The minimal requirement to run a given sample, is to provide the “-file” argument, along with a file name or file path. If a full path is given, it is used. If a file name is given, the current working directory is checked, as well as the folder of DotDumper’s executable location.
Unless a directory name is provided, the “-log” folder name is set equal to the file name of the sample without the extension (if any). The folder is located in the same folder as DotDumper resides in, which is where the logs and dumped files will be saved in.
In the case of a library, or an alternative entry point into a binary, one must override the entry point using “-overrideEntry true”. Additionally, one has to provide the fully qualified class, which includes the name space using “-fqcn My.NameSpace.MyClass”. This tells DotDumper which class to select, which is where the provided function name (using “-functionName MyFunction”) is retrieved.
If the selected function requires arguments, one has to provide the number of arguments using “-argc” and the number of required arguments. The argument types and values are to be provided as “string|myValue int|9”. Note that when spaces are used in the values, the argument on the command-line interface needs to be encapsulated between quotes to ensure it is passed as a single argument.
Other less frequently used options such as “-raceTime” or “-deprecated” are safe in their default settings but might require tweaking in the future due to changes in the DotNet Framework. They are currently exposed in the command-line interface to easily allow changes, if need be, even if one is using an older version of DotDumper when the time comes.
First, the local system time is given, together with the original function’s return type, name, and argument(s). Second, the stack trace is given, where it shows that the sample’s main function leads to a constructor, initialises the components, and calls two custom functions. The Assembly.Load function was called from within “NavigationLib.TaskEightBestOil.GGGGGGGGGGGGGGGGGGGG(String str)”. This provides context for the analyst to find the code around this call if it is of interest.
Then, information regarding the assembly call order is given. The more stages are loaded, the more complex it becomes to see via which stages the call came to be. One normally expects one stage to load the next, but in some cases later stages utilize previous stages in a non-linear order. Additionally, information regarding the originating assembly is given to further enrich the data for the analyst.
Next, the parent hash is given. The parent of a stage is the previous stage, which in this example is not yet present. The newly loaded stage will have this stage as its parent. This allows the analyst to correlate events more easily.
Finally, the function’s return type and value are stored, along with the type, name, and value of each argument that is passed to the hooked function. If any variable is larger than 100 bytes in size, it is stored on the disk instead. A reference is then inserted in the log to reference the file, rather than showing the value. The threshold has been set to avoid hiccups in the printing of the log, as some arrays are thousands of indices in size.
The function name in the first line is not an internal function of the DotNet Framework, but rather a call to a specific function in the second stage. The types and names of the three arguments are listed in the function signature. Their values can be found in the function argument information section. This would allow an analyst to load the second stage in a custom loader with the given values for the arguments, or even do this using DotDumper by loading the previously dumped stage and providing the arguments.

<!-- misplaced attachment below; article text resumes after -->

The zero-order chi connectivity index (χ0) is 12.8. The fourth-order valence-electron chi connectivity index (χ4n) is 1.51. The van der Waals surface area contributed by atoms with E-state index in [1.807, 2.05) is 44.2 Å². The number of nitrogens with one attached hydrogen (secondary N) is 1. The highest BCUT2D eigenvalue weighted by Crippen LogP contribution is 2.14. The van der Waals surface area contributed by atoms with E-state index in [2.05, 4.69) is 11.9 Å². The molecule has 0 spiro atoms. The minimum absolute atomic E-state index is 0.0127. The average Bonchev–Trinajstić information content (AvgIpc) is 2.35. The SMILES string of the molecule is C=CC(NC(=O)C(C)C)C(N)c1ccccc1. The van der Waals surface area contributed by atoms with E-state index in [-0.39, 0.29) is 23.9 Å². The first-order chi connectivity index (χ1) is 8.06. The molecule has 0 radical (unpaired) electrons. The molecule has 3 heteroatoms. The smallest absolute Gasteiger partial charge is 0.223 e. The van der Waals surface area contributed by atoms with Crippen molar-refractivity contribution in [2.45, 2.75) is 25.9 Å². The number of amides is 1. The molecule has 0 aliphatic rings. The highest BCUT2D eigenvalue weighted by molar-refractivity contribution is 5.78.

Knowing what hooks are is essential to understand what managed hooks are. Managed code is executed in a virtual and managed environment, such as the DotNet runtime or Java’s virtual machine. Obtaining the memory address where the managed function resides differs from an unmanaged language such as C. Once the correct memory addresses for both functions have been obtained, the hook can be set by directly accessing memory using unsafe C#, along with DotNet’s interoperability service to call native
DotDumper is under constant review and development, all of which is focused on two main areas of interest: bug fixing and the addition of new features. During the development, the code was tested, but due to injection of hooks into the DotNet Framework’s functions which can be subject to change, it’s very well possible that there are bugs in the code. Anyone who encounters a bug is urged to open an issue on the GitHub repository, which will then be looked at. The suggestion of new features is also possible via the GitHub repository. For those with a GitHub account, or for those who rather not publicly interact, feel free to send me a private message on my Twitter.
Needless to say, if you’ve used DotDumper during an analysis, or used it in a creative way, feel free to reach out in public or in private! There’s nothing like hearing about the usage of a home-made tool!
There is more in store for DotDumper, and an update will be sent out to the community once it is available!
Framework for Automating Fuzzable Target Discovery with Static Analysis.
Vulnerability researchers conducting security assessments on software will often harness the capabilities of coverage-guided fuzzing through powerful tools like AFL++ and libFuzzer. This is important as it automates the
fuzzable comes with various options to help better tune your analysis. More will be supported in future plans and any feature requests made.
Static Analysis Heuristics
To determine fuzzability, fuzzable utilize several heuristics to determine which targets are the most viable to target for dynamic analysis. These heuristics are all weighted differently using the scikit-criteria library, which utilizes multi-criteria decision analysis to determine the best candidates. These metrics and are there weights can be seen here: